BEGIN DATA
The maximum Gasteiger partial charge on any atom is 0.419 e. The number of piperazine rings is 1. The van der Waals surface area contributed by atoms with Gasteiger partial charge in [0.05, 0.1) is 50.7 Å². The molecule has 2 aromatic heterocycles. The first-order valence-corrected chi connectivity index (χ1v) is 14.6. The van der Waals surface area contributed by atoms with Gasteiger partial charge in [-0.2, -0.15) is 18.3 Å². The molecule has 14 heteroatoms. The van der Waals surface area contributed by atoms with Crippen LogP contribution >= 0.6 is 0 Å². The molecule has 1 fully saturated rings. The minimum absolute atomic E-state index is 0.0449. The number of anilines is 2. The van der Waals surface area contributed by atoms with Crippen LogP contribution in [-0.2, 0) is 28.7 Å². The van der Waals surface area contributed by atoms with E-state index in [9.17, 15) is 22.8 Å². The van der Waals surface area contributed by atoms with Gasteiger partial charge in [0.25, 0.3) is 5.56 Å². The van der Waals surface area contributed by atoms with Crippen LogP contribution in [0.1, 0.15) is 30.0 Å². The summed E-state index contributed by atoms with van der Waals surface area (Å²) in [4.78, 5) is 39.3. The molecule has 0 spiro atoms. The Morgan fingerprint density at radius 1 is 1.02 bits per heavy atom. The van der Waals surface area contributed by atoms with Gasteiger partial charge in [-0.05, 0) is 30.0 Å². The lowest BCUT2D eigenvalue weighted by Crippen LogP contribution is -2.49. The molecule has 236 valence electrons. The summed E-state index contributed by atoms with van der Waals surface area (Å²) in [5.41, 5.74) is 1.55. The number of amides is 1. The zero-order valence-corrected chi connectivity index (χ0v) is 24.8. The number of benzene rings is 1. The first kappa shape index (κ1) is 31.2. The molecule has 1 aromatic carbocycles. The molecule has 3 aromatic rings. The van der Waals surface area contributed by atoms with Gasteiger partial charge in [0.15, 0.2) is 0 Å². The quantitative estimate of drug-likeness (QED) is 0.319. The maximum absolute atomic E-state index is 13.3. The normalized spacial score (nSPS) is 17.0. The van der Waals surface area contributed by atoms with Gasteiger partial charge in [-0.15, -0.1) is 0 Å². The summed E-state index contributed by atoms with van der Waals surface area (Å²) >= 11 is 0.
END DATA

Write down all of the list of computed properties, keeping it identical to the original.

The maximum Gasteiger partial charge on any atom is 0.419 e. The number of piperazine rings is 1. The van der Waals surface area contributed by atoms with Gasteiger partial charge in [0.05, 0.1) is 50.7 Å². The molecule has 2 aromatic heterocycles. The first-order valence-corrected chi connectivity index (χ1v) is 14.6. The van der Waals surface area contributed by atoms with Gasteiger partial charge in [-0.2, -0.15) is 18.3 Å². The molecule has 14 heteroatoms. The van der Waals surface area contributed by atoms with Crippen LogP contribution >= 0.6 is 0 Å². The molecule has 1 fully saturated rings. The minimum absolute atomic E-state index is 0.0449. The number of anilines is 2. The van der Waals surface area contributed by atoms with Crippen LogP contribution in [-0.2, 0) is 28.7 Å². The van der Waals surface area contributed by atoms with E-state index in [9.17, 15) is 22.8 Å². The van der Waals surface area contributed by atoms with Gasteiger partial charge in [0.25, 0.3) is 5.56 Å². The van der Waals surface area contributed by atoms with Crippen LogP contribution in [0.1, 0.15) is 30.0 Å². The summed E-state index contributed by atoms with van der Waals surface area (Å²) in [4.78, 5) is 39.3. The molecule has 0 spiro atoms. The Morgan fingerprint density at radius 1 is 1.02 bits per heavy atom. The van der Waals surface area contributed by atoms with Gasteiger partial charge in [-0.05, 0) is 30.0 Å². The lowest BCUT2D eigenvalue weighted by Crippen LogP contribution is -2.49. The molecule has 236 valence electrons. The summed E-state index contributed by atoms with van der Waals surface area (Å²) in [5.41, 5.74) is 1.55. The number of amides is 1. The zero-order valence-corrected chi connectivity index (χ0v) is 24.8. The number of benzene rings is 1. The first kappa shape index (κ1) is 31.2. The molecule has 1 aromatic carbocycles. The molecule has 3 aromatic rings. The van der Waals surface area contributed by atoms with Gasteiger partial charge in [0.15, 0.2) is 0 Å². The quantitative estimate of drug-likeness (QED) is 0.319. The maximum absolute atomic E-state index is 13.3. The normalized spacial score (nSPS) is 17.0. The van der Waals surface area contributed by atoms with Gasteiger partial charge in [-0.15, -0.1) is 0 Å². The summed E-state index contributed by atoms with van der Waals surface area (Å²) >= 11 is 0.